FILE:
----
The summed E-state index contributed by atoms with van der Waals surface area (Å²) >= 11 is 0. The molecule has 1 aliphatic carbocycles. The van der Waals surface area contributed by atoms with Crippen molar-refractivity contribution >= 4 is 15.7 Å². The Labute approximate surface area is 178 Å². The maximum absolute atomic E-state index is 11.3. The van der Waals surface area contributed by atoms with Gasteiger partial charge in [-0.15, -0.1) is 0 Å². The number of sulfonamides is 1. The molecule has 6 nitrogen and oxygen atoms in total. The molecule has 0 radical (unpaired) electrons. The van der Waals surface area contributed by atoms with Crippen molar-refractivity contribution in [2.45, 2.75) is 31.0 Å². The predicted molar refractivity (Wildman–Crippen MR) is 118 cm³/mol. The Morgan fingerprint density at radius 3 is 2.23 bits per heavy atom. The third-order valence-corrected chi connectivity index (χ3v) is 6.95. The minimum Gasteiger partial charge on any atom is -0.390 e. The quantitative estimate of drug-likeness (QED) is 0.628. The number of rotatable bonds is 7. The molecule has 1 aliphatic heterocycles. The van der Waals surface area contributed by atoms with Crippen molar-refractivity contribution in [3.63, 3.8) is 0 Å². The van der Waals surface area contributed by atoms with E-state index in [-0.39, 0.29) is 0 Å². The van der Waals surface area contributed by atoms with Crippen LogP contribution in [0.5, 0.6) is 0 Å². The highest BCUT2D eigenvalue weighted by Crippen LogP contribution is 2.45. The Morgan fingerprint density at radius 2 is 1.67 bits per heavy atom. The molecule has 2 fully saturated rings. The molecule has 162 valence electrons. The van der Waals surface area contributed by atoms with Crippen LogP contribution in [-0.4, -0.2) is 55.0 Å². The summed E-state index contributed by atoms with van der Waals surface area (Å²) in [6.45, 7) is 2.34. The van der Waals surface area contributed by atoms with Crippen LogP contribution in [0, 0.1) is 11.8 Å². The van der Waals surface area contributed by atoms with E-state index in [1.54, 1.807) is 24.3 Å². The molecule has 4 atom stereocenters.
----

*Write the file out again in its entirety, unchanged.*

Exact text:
The summed E-state index contributed by atoms with van der Waals surface area (Å²) >= 11 is 0. The molecule has 1 aliphatic carbocycles. The van der Waals surface area contributed by atoms with Crippen molar-refractivity contribution >= 4 is 15.7 Å². The Labute approximate surface area is 178 Å². The maximum absolute atomic E-state index is 11.3. The van der Waals surface area contributed by atoms with Gasteiger partial charge in [-0.15, -0.1) is 0 Å². The number of sulfonamides is 1. The molecule has 6 nitrogen and oxygen atoms in total. The molecule has 0 radical (unpaired) electrons. The van der Waals surface area contributed by atoms with Crippen molar-refractivity contribution in [2.45, 2.75) is 31.0 Å². The predicted molar refractivity (Wildman–Crippen MR) is 118 cm³/mol. The Morgan fingerprint density at radius 3 is 2.23 bits per heavy atom. The third-order valence-corrected chi connectivity index (χ3v) is 6.95. The minimum Gasteiger partial charge on any atom is -0.390 e. The quantitative estimate of drug-likeness (QED) is 0.628. The number of rotatable bonds is 7. The molecule has 1 aliphatic heterocycles. The van der Waals surface area contributed by atoms with Crippen molar-refractivity contribution in [3.63, 3.8) is 0 Å². The van der Waals surface area contributed by atoms with E-state index in [-0.39, 0.29) is 0 Å². The van der Waals surface area contributed by atoms with Crippen LogP contribution in [0.5, 0.6) is 0 Å². The highest BCUT2D eigenvalue weighted by Crippen LogP contribution is 2.45. The Morgan fingerprint density at radius 2 is 1.67 bits per heavy atom. The molecule has 2 fully saturated rings. The molecule has 162 valence electrons. The van der Waals surface area contributed by atoms with Crippen LogP contribution in [-0.4, -0.2) is 55.0 Å². The summed E-state index contributed by atoms with van der Waals surface area (Å²) in [6.45, 7) is 2.34. The van der Waals surface area contributed by atoms with Crippen LogP contribution in [0, 0.1) is 11.8 Å². The van der Waals surface area contributed by atoms with E-state index in [1.54, 1.807) is 24.3 Å². The molecule has 4 atom stereocenters.